Temporal range: Cryogenian – present,
Scientific classification Edit this classification
Domain: Eukaryota
Clade: Amorphea
Clade: Obazoa
(unranked): Opisthokonta
(unranked): Holozoa
(unranked): Filozoa
Clade: Choanozoa
Kingdom: Animalia
Linnaeus, 1758
  • Metazoa Haeckel 1874[1]
  • Choanoblastaea Nielsen 2008[2]
  • Gastrobionta Rothm. 1948[3]
  • Zooaea Barkley 1939[3]
  • Euanimalia Barkley 1939[3]

Animals are multicellular, eukaryotic organisms in the biological kingdom Animalia (/ˌænɪˈmɑːliə/[4]). With few exceptions, animals consume organic material, breathe oxygen, have myocytes and are able to move, can reproduce sexually, and grow from a hollow sphere of cells, the blastula, during embryonic development. Animals form a clade, meaning that they arose from a single common ancestor.

Over 1.5 million living animal species have been described, of which around 1.05 million are insects, over 85,000 are molluscs, and around 65,000 are vertebrates. It has been estimated there are as many as 7.77 million animal species on Earth. Animal body lengths range from 8.5 μm (0.00033 in) to 33.6 m (110 ft). They have complex ecologies and interactions with each other and their environments, forming intricate food webs. The scientific study of animals is known as zoology, and the study of animal behaviors is known as ethology.

Most living animal species belong to the infrakingdom Bilateria, a highly proliferative clade whose members have a bilaterally symmetric body plan. The vast majority belong to two large superphyla: the protostomes, which includes organisms such as the arthropods, molluscs, flatworms, annelids and nematodes; and the deuterostomes, which include the echinoderms, hemichordates and chordates, the latter of which contains the vertebrates. The simple Xenacoelomorpha have an uncertain position within Bilateria.

Animals first appear in the fossil record in the late Cryogenian period, and diversified in the subsequent Ediacaran. Earlier evidence of animals is still controversial; the sponge-like organism Otavia has been dated back to the Tonian period at the start of the Neoproterozoic, but its identity as an animal is heavily contested.[5] Nearly all modern animal phyla became clearly established in the fossil record as marine species during the Cambrian explosion, which began around 539 million years ago (Mya), and most classes during the Ordovician radiation 485.4 Mya. 6,331 groups of genes common to all living animals have been identified; these may have arisen from a single common ancestor that lived about 650 Mya during the Cryogenian period.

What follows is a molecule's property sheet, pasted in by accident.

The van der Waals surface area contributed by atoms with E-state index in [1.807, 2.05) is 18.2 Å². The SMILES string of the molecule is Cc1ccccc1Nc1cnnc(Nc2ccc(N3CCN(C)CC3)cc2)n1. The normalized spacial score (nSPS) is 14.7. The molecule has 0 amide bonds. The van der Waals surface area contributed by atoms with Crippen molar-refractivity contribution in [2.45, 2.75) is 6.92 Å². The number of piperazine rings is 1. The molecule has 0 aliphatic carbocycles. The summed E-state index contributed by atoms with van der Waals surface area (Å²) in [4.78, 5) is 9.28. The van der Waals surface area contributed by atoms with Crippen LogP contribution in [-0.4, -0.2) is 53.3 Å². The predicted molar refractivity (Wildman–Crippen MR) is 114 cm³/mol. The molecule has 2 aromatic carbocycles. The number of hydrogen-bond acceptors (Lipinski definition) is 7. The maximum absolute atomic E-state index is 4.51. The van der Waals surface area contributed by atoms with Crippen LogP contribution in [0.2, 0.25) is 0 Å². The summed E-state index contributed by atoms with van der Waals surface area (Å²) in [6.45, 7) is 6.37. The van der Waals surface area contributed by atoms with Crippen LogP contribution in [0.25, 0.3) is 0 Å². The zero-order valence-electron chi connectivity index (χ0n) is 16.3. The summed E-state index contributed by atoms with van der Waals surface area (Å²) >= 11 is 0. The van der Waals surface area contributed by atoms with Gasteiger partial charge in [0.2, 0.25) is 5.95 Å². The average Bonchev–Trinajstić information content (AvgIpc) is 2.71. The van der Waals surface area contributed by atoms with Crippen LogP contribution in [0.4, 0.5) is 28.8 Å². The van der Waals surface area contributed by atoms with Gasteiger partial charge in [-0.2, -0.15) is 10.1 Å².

Historically, Aristotle divided animals into those with blood and those without. Carl Linnaeus created the first hierarchical biological classification for animals in 1758 with his Systema Naturae, which Jean-Baptiste Lamarck expanded into 14 phyla by 1809. In 1874, Ernst Haeckel divided the animal kingdom into the multicellular Metazoa (now synonymous with Animalia) and the Protozoa, single-celled organisms no longer considered animals. In modern times, the biological classification of animals relies on advanced techniques, such as molecular phylogenetics, which are effective at demonstrating the evolutionary relationships between taxa.

Humans make use of many other animal species for food (including meat, eggs, and dairy products), for materials (such as leather, fur, and wool), as pets and as working animals for transportation, and services. Dogs, the first domesticated animal, have been used in hunting, in security and in warfare, as have horses, pigeons and birds of prey; while other terrestrial and aquatic animals are hunted for sports, trophies or profits. Non-human animals are also an important cultural element of human evolution, having appeared in cave arts and totems since the earliest times, and are frequently featured in mythology, religion, arts, literature, heraldry, politics, and sports.

  1. ^ de Queiroz, Kevin; Cantino, Philip; Gauthier, Jacques, eds. (2020). "Metazoa E. Haeckel 1874 [J. R. Garey and K. M. Halanych], converted clade name". Phylonyms: A Companion to the PhyloCode (1st ed.). CRC Press. p. 1352. doi:10.1201/9780429446276. ISBN 9780429446276. S2CID 242704712.
  2. ^ Nielsen, Claus (2008). "Six major steps in animal evolution: are we derived sponge larvae?". Evolution & Development. 10 (2): 241–257. doi:10.1111/j.1525-142X.2008.00231.x. PMID 18315817. S2CID 8531859.
  3. ^ a b c Rothmaler, Werner (1951). "Die Abteilungen und Klassen der Pflanzen". Feddes Repertorium, Journal of Botanical Taxonomy and Geobotany. 54 (2–3): 256–266. doi:10.1002/fedr.19510540208.
  4. ^ "animalia". Dictionary. Retrieved 12 May 2024.
  5. ^ Antcliffe, Jonathan B.; Callow, Richard H. T.; Brasier, Martin D. (November 2014). "Giving the early fossil record of sponges a squeeze". Biological Reviews. 89 (4): 972–1004. doi:10.1111/brv.12090. PMID 24779547. S2CID 22630754.

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